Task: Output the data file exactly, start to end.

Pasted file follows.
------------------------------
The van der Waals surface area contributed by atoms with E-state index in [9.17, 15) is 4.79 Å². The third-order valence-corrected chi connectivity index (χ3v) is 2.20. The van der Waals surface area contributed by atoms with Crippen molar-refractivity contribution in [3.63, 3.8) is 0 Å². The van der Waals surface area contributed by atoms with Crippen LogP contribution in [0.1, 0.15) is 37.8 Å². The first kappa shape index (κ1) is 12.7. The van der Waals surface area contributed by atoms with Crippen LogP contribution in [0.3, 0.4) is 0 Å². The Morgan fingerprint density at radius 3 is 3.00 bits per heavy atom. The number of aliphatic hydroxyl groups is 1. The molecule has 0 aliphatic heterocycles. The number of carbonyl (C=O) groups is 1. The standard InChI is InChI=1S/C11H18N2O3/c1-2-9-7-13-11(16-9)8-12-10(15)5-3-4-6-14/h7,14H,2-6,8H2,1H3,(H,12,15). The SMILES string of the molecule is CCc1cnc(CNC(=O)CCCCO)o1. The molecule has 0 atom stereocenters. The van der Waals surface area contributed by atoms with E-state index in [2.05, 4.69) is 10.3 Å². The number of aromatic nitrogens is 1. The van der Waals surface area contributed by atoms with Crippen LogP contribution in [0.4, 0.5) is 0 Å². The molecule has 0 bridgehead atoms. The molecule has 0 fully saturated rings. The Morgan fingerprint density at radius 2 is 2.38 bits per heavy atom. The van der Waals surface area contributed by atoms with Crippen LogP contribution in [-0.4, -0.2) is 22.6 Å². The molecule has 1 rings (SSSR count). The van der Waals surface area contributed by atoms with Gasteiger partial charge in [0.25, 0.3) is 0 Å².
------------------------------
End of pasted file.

The van der Waals surface area contributed by atoms with E-state index in [9.17, 15) is 4.79 Å². The third-order valence-corrected chi connectivity index (χ3v) is 2.20. The van der Waals surface area contributed by atoms with Crippen molar-refractivity contribution in [3.63, 3.8) is 0 Å². The van der Waals surface area contributed by atoms with Crippen LogP contribution in [0.1, 0.15) is 37.8 Å². The first kappa shape index (κ1) is 12.7. The van der Waals surface area contributed by atoms with Crippen LogP contribution in [0.3, 0.4) is 0 Å². The Morgan fingerprint density at radius 3 is 3.00 bits per heavy atom. The number of aliphatic hydroxyl groups is 1. The molecule has 0 aliphatic heterocycles. The number of carbonyl (C=O) groups is 1. The standard InChI is InChI=1S/C11H18N2O3/c1-2-9-7-13-11(16-9)8-12-10(15)5-3-4-6-14/h7,14H,2-6,8H2,1H3,(H,12,15). The SMILES string of the molecule is CCc1cnc(CNC(=O)CCCCO)o1. The molecule has 0 atom stereocenters. The van der Waals surface area contributed by atoms with E-state index in [2.05, 4.69) is 10.3 Å². The number of aromatic nitrogens is 1. The van der Waals surface area contributed by atoms with Crippen LogP contribution in [0.4, 0.5) is 0 Å². The molecule has 0 bridgehead atoms. The molecule has 0 fully saturated rings. The Morgan fingerprint density at radius 2 is 2.38 bits per heavy atom. The van der Waals surface area contributed by atoms with Crippen LogP contribution in [-0.4, -0.2) is 22.6 Å². The molecule has 1 rings (SSSR count). The van der Waals surface area contributed by atoms with Gasteiger partial charge in [0.25, 0.3) is 0 Å².